Followingthe devastating floods and massive landslides in and around Sierra Leone’scapital of Freetown on August 14, 2017, a number of different agenciesimmediately responded to help those affected by the disaster. They were: TheUK sent British military personnel to help look for survivors and giveemergency aid to the victims of the disaster. They provided specialist adviceto the first responders on emergency protocols and helped with removing thedead. The UK donated vital humanitarian supplies, including food, water,generators, tents, clothes and urgent medical supplies. The UN system in Sierra Leone helpedsupport the national recovery.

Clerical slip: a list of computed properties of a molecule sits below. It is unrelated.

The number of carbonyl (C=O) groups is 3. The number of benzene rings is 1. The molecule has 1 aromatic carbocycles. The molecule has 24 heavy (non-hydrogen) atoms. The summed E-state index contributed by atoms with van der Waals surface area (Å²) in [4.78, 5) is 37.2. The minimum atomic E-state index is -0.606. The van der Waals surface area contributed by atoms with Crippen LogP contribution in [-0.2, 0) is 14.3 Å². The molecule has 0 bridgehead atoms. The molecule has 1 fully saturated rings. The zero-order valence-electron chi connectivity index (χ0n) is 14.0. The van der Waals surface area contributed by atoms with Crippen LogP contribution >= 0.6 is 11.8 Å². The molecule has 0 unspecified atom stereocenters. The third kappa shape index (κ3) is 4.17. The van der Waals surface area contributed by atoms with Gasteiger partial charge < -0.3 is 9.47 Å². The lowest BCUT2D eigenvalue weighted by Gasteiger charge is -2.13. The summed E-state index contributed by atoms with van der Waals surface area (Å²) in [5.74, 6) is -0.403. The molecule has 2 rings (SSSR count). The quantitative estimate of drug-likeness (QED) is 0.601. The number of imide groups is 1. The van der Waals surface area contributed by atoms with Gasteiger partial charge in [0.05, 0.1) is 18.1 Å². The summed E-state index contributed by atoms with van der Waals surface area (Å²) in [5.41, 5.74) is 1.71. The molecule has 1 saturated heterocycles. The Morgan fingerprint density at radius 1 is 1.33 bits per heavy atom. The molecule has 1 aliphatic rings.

They helped address the urgent requirements ofthose who were directly affected and designed a strategy to tackle longer-termissues, including the environment, climate and disaster risks and futureredevelopment. The Office of National Security tookthe overall lead in coordinating their response efforts with all the otherHumanitarian agencies involved in providing WASH, health, shelter andprotection help for victims who were placed in temporary holding centres andwith other families. Promptly following the major disaster HandicapInternational sent in a group of people to help identify and record the numberof casualties and help the Sierra Leone government develop an emergencyresponse plan. They assisted withtraining other groups helping out at the disaster and coordinated the provisionof psychological first aid for the hundreds of victims who lost their homes andloved ones and with rehabilitation for many who were injured. HI helpedevaluate the immediate and long-term needs of the victims who were affected theworst.